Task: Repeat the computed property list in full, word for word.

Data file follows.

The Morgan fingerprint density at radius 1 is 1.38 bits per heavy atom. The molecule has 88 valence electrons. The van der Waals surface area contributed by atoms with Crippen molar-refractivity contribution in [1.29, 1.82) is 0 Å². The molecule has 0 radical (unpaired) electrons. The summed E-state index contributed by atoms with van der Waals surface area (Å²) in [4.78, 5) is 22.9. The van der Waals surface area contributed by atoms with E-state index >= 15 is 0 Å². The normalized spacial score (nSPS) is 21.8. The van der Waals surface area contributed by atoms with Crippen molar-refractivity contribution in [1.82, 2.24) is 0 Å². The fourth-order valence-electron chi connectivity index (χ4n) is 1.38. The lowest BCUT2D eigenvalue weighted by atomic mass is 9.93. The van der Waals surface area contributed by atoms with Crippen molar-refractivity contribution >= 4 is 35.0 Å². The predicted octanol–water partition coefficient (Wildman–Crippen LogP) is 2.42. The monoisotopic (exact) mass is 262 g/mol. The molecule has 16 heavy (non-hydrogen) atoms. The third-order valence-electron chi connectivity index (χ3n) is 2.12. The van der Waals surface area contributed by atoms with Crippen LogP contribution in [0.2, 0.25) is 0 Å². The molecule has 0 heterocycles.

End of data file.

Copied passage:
The Morgan fingerprint density at radius 1 is 1.38 bits per heavy atom. The molecule has 88 valence electrons. The van der Waals surface area contributed by atoms with Crippen molar-refractivity contribution in [1.29, 1.82) is 0 Å². The molecule has 0 radical (unpaired) electrons. The summed E-state index contributed by atoms with van der Waals surface area (Å²) in [4.78, 5) is 22.9. The van der Waals surface area contributed by atoms with E-state index >= 15 is 0 Å². The normalized spacial score (nSPS) is 21.8. The van der Waals surface area contributed by atoms with Crippen molar-refractivity contribution in [1.82, 2.24) is 0 Å². The fourth-order valence-electron chi connectivity index (χ4n) is 1.38. The lowest BCUT2D eigenvalue weighted by atomic mass is 9.93. The van der Waals surface area contributed by atoms with Crippen molar-refractivity contribution >= 4 is 35.0 Å². The predicted octanol–water partition coefficient (Wildman–Crippen LogP) is 2.42. The monoisotopic (exact) mass is 262 g/mol. The molecule has 16 heavy (non-hydrogen) atoms. The third-order valence-electron chi connectivity index (χ3n) is 2.12. The van der Waals surface area contributed by atoms with Crippen LogP contribution in [0.2, 0.25) is 0 Å². The molecule has 0 heterocycles.